Oil drops as recession risks mount

Oil prices fell, pushing US crude to the lowest in more than two weeks, as an intensifying trade war between the US and China undermined confidence in global economic growth.

Brent crude was down 52 cents, or 0.9 per cent, at $58.82 a barrel by 0645 GMT, having earlier touched $58.24, the lowest since Aug. 15. US oil was down 62 cents, or 1.1 per cent, at $53.55 a barrel, having earlier fallen to $52.96, the lowest since August 9. Concerns about an economic slowdown are being fanned by a ratcheting up of trade tensions between the United States and China.

The latest round of tariffs “will bring yet another dent to global growth,” Morgan Stanley said in a note. “We view risks of further escalation as meaningful.”

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China’s commerce ministry said late last week it would impose additional tariffs of 5% or 10% on a total of 5,078 products originating from the United States, including crude oil, agricultural products such as soybeans, and small aircraft.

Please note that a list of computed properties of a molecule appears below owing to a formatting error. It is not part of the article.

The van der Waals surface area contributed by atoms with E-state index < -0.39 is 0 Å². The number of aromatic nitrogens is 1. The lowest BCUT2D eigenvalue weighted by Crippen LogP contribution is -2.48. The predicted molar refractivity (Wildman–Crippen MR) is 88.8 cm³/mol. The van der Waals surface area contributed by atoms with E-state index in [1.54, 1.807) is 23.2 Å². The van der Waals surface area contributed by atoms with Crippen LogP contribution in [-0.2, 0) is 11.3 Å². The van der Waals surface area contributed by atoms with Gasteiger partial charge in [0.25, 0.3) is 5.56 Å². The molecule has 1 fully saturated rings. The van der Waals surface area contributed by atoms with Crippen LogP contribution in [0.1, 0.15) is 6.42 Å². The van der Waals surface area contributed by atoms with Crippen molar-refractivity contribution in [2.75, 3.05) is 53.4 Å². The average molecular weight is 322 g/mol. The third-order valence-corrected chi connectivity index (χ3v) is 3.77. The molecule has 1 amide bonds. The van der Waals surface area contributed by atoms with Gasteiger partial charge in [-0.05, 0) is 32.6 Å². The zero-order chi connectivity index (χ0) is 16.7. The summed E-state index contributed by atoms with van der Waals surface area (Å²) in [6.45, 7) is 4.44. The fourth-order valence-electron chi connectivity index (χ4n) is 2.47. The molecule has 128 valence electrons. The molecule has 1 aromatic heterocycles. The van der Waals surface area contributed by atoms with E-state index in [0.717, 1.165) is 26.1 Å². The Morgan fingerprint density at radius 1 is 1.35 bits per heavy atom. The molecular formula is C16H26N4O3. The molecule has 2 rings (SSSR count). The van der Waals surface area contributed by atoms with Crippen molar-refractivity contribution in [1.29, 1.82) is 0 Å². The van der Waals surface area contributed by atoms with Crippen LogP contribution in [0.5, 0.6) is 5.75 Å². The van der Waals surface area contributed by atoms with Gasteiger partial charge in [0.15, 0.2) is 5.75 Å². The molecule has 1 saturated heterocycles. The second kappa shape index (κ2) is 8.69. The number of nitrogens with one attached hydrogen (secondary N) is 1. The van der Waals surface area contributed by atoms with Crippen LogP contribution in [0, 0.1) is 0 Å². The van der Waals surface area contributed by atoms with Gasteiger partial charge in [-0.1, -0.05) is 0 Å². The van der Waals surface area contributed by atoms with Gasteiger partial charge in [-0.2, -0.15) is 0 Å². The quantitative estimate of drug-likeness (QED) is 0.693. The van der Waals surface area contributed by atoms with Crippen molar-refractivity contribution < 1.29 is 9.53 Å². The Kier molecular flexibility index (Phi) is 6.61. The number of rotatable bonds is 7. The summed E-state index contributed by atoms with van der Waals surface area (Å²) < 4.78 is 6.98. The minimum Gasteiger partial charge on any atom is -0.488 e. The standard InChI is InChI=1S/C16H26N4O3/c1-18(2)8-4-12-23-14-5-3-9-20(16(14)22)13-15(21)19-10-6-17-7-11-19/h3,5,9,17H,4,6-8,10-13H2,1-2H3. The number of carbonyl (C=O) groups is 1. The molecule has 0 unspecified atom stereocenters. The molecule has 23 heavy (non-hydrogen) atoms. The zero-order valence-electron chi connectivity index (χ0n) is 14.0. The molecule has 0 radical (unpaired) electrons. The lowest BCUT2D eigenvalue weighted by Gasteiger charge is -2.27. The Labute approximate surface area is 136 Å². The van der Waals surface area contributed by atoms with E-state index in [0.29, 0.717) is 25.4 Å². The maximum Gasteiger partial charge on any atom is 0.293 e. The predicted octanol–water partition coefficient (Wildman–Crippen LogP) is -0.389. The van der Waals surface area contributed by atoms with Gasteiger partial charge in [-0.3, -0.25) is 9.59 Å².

In retaliation, President Donald Trump said he was ordering US companies to look at ways to close operations in China and make products in the US.

“The only thing that will lift the storm clouds over oil markets this week will be if both China and the US talk and decide to mutually take a step back,” said Jeffrey Halley, market analyst at Oanda. “I can’t see that happening.”

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US Federal Reserve chair Jerome Powell told an annual economic symposium in Jackson Hole, Wyoming that the US economy is in a “favorable place” and the Federal Reserve will “act as appropriate” to keep the current economic expansion on track.”

Next meeting

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The remarks gave few clues about whether the central bank will cut interest rates at its next meeting.

But exacerbating concern over the possibility of recession, US manufacturing industries registered their first month of contraction in almost a decade.

The Brent/WTI spread was at minus $5.26, after widening 60 cents to settle at minus $5.17 on Friday.

The spread blew out after China included US oil for the first time in its tariff moves. Hedge funds and other money managers raised their bullish wagers on US crude to a three-month high in the latest week, the US Commodity Futures Trading Commission said.

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